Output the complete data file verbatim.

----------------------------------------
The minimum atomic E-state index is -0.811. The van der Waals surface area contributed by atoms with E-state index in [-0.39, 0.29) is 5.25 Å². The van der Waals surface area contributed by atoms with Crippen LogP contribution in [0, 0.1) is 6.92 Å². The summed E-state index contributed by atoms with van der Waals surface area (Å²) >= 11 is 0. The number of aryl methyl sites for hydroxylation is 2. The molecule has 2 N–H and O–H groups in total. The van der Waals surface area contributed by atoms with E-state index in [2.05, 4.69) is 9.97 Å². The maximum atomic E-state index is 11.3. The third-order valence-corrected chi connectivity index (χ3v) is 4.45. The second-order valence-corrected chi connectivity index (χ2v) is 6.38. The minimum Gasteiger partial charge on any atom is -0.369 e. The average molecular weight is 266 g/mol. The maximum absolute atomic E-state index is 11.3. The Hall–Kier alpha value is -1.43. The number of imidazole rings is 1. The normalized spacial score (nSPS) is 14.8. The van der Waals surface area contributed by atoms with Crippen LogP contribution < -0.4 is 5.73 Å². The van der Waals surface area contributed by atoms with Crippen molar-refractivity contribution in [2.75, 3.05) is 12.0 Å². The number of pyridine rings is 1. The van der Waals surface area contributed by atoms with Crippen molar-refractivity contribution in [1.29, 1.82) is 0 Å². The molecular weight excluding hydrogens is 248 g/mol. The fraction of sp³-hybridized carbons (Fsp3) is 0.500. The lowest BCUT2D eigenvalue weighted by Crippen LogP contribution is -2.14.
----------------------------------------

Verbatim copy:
The minimum atomic E-state index is -0.811. The van der Waals surface area contributed by atoms with E-state index in [-0.39, 0.29) is 5.25 Å². The van der Waals surface area contributed by atoms with Crippen LogP contribution in [0, 0.1) is 6.92 Å². The summed E-state index contributed by atoms with van der Waals surface area (Å²) >= 11 is 0. The number of aryl methyl sites for hydroxylation is 2. The molecule has 2 N–H and O–H groups in total. The van der Waals surface area contributed by atoms with E-state index in [2.05, 4.69) is 9.97 Å². The maximum atomic E-state index is 11.3. The third-order valence-corrected chi connectivity index (χ3v) is 4.45. The second-order valence-corrected chi connectivity index (χ2v) is 6.38. The minimum Gasteiger partial charge on any atom is -0.369 e. The average molecular weight is 266 g/mol. The maximum absolute atomic E-state index is 11.3. The Hall–Kier alpha value is -1.43. The number of imidazole rings is 1. The normalized spacial score (nSPS) is 14.8. The van der Waals surface area contributed by atoms with Crippen LogP contribution < -0.4 is 5.73 Å². The van der Waals surface area contributed by atoms with Crippen molar-refractivity contribution in [2.75, 3.05) is 12.0 Å². The number of pyridine rings is 1. The van der Waals surface area contributed by atoms with Crippen molar-refractivity contribution in [1.29, 1.82) is 0 Å². The molecular weight excluding hydrogens is 248 g/mol. The fraction of sp³-hybridized carbons (Fsp3) is 0.500. The lowest BCUT2D eigenvalue weighted by Crippen LogP contribution is -2.14.